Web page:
At PLUGHITZ Live, we have a lot of opportunities to work with the best and brightest students from around the world. While we might not have hosted FIRST Looks, CES managed to provide yet another opportunity to show off some of the amazing students who were showcasing their innovating solutions to some of the world's problems. These students were invited as winners of The Young Innovators Awards for 2020.
The first student we got to talk with was Alishba Imran, a 16-year-old student from Arizona. Her product is called Honestblocks, and solves an issue that many people are unaware of: counterfeit medication. At least 10 percent of the global medication supply is counterfeit, which can easily lead to massive problems. Archer brought the issue to the attention of many, but the solution isn't as obvious, at least to us. However, by using blockchain, Honestblocks is able to track and maintain an accurate and unalterable supply chain record to protect people's health. You can learn more about the Honestblocks project on the project website.
The second student we spoke with was Stanley Liu, another 16-year-old student. His project centers around improving the process and accuracy of blood tests. His solution is called the Immuno Essense Chip, and it is an integrated device for blood plasma separation and multiplexing immunoassay detection. By improving the process, he is able to improve the turnaround time and the cost of testing. Rather than traditional tests, which can take up to a week, these tests can be run in under 3 minutes and cost less than $2. To learn more about the project, you can check out the project website.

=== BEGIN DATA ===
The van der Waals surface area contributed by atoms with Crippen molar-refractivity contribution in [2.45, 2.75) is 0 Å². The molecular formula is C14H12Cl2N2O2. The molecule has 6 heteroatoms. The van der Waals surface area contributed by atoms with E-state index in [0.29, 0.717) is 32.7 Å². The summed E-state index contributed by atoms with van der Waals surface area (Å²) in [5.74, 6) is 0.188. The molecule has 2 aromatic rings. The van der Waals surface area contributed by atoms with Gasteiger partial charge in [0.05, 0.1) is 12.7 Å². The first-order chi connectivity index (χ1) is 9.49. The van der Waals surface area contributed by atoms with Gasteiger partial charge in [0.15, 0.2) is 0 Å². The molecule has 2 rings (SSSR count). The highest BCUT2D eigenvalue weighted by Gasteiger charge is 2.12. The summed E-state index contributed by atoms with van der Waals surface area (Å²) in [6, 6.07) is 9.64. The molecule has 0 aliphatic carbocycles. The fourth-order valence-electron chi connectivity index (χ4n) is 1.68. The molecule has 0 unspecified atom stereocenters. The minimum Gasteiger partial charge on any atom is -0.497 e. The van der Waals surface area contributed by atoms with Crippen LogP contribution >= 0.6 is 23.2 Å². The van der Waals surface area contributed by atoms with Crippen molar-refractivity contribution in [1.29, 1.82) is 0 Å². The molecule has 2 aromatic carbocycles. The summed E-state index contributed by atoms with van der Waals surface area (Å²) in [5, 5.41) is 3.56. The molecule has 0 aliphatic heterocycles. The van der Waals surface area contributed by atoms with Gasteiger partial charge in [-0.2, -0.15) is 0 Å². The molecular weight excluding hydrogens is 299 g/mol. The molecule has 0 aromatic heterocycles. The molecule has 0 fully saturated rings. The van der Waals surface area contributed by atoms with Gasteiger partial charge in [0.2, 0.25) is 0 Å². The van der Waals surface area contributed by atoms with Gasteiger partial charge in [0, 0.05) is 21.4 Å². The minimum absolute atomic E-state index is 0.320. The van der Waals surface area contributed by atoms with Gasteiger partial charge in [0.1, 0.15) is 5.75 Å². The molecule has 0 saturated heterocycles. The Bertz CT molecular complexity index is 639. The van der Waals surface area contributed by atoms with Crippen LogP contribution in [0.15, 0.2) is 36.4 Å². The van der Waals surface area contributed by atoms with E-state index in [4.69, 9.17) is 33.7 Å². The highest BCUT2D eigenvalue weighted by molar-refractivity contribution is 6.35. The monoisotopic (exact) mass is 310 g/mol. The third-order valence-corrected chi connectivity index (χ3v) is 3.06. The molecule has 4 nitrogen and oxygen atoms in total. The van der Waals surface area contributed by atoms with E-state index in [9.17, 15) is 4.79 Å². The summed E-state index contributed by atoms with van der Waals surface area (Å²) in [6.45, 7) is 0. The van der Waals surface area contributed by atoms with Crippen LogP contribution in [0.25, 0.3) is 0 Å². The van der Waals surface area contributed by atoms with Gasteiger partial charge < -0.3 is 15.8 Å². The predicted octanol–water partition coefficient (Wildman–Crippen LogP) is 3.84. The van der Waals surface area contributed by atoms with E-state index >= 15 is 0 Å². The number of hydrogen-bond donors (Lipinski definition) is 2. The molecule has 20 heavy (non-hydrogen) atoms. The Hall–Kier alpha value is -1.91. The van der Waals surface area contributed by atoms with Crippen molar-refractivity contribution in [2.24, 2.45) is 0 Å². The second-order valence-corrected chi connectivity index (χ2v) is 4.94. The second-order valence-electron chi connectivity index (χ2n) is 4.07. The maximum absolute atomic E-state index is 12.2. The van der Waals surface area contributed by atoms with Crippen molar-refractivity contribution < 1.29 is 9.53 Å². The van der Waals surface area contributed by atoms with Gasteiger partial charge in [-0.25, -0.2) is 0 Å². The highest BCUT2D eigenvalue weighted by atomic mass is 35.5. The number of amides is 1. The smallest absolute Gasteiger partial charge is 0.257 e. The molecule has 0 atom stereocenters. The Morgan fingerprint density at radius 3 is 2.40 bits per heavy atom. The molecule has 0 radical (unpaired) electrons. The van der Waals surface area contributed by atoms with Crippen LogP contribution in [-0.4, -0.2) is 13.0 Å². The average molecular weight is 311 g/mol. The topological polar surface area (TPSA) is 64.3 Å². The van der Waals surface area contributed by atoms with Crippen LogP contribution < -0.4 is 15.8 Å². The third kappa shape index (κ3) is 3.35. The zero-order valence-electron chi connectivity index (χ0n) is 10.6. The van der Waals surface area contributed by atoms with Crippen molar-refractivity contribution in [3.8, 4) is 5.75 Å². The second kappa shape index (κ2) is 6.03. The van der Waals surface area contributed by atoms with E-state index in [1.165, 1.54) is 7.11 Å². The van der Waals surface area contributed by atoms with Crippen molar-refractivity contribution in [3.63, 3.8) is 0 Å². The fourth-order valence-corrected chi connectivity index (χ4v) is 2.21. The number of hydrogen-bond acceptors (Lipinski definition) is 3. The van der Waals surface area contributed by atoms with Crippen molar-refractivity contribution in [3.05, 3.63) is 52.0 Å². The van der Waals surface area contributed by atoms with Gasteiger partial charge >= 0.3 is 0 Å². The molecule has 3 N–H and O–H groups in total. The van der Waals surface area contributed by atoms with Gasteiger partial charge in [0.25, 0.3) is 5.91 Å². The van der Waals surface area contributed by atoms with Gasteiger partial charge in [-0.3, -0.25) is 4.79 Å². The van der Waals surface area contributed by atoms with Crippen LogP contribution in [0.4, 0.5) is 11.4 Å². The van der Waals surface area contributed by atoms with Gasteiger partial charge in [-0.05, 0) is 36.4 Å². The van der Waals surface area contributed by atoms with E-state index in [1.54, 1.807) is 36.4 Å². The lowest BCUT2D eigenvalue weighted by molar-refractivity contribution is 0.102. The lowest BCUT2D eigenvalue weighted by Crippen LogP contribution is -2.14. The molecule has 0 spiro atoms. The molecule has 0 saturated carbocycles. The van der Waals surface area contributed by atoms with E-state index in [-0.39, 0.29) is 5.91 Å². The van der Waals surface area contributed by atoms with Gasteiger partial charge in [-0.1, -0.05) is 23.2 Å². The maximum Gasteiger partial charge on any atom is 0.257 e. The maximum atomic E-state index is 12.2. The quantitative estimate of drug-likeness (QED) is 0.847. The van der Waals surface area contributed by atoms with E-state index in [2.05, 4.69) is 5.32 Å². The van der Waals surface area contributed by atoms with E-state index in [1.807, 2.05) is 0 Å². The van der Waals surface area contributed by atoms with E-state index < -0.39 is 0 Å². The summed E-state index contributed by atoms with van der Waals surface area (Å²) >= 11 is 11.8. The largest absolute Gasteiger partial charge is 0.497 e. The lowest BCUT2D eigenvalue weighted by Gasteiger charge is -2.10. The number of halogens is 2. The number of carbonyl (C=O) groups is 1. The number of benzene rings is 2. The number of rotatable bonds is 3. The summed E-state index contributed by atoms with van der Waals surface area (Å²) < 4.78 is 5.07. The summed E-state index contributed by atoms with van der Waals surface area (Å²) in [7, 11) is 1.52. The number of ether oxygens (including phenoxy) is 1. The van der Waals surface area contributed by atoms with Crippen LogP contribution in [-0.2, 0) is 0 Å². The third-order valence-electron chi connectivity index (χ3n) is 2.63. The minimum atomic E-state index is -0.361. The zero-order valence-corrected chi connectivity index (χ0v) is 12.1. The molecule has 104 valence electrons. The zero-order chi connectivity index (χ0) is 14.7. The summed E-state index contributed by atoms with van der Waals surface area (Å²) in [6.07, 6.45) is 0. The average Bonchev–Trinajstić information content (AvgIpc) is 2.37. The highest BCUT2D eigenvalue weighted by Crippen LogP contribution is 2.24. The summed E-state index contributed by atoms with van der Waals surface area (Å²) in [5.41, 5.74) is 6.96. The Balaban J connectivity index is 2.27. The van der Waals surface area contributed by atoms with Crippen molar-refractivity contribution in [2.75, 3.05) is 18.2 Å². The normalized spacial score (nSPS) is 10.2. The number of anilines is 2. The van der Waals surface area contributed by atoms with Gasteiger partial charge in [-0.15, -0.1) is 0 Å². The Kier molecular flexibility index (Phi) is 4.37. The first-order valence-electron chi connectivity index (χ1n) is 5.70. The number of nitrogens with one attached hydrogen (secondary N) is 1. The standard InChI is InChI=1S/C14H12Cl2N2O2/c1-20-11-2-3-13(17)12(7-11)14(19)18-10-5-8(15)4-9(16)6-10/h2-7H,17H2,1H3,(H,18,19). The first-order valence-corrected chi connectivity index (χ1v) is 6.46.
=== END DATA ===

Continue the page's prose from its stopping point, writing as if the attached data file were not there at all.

To find out more about The Young Innovators Awards and this year's other award winners, head over to the award program's website.
Scott is a developer who has worked on projects of varying sizes, including all of the PLuGHiTz Corporation properties. He is also known in the gaming world for his time supporting the DDR community, through DDRLover and hosting tournaments throughout the Tampa Bar Area. Currently, when he is not working on software projects or hosting F5 Live: Refreshing Technology, Scott can often be found returning to his high school days working with the Foundation for Inspiration and Recognition of Science and Technology (FIRST), mentoring teams and judging engineering notebooks at competitions. He has also helped found a student software learning group, the ASCII Warriors.